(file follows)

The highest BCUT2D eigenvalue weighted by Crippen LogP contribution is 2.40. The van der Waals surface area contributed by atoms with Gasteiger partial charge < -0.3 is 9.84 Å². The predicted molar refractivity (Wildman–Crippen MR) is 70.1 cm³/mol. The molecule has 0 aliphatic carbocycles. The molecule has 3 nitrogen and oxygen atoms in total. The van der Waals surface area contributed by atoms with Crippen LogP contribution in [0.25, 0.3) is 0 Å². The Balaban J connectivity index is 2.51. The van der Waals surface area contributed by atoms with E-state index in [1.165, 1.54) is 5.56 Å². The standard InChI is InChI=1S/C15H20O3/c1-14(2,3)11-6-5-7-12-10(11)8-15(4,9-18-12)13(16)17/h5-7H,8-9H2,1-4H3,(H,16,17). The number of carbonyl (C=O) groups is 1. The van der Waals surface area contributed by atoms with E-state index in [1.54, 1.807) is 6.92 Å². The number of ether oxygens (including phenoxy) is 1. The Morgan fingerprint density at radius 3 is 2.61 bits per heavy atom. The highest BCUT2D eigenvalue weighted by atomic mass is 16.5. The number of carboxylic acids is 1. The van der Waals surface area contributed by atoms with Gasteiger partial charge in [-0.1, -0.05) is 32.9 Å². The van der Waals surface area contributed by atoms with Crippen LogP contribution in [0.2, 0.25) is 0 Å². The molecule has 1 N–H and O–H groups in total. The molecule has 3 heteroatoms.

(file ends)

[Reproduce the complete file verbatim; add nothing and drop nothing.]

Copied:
The highest BCUT2D eigenvalue weighted by Crippen LogP contribution is 2.40. The van der Waals surface area contributed by atoms with Gasteiger partial charge < -0.3 is 9.84 Å². The predicted molar refractivity (Wildman–Crippen MR) is 70.1 cm³/mol. The molecule has 0 aliphatic carbocycles. The molecule has 3 nitrogen and oxygen atoms in total. The van der Waals surface area contributed by atoms with Crippen LogP contribution in [0.25, 0.3) is 0 Å². The Balaban J connectivity index is 2.51. The van der Waals surface area contributed by atoms with E-state index in [1.165, 1.54) is 5.56 Å². The standard InChI is InChI=1S/C15H20O3/c1-14(2,3)11-6-5-7-12-10(11)8-15(4,9-18-12)13(16)17/h5-7H,8-9H2,1-4H3,(H,16,17). The number of carbonyl (C=O) groups is 1. The van der Waals surface area contributed by atoms with E-state index in [1.54, 1.807) is 6.92 Å². The number of ether oxygens (including phenoxy) is 1. The Morgan fingerprint density at radius 3 is 2.61 bits per heavy atom. The highest BCUT2D eigenvalue weighted by atomic mass is 16.5. The number of carboxylic acids is 1. The van der Waals surface area contributed by atoms with Gasteiger partial charge in [-0.1, -0.05) is 32.9 Å². The van der Waals surface area contributed by atoms with Crippen LogP contribution in [0.2, 0.25) is 0 Å². The molecule has 1 N–H and O–H groups in total. The molecule has 3 heteroatoms.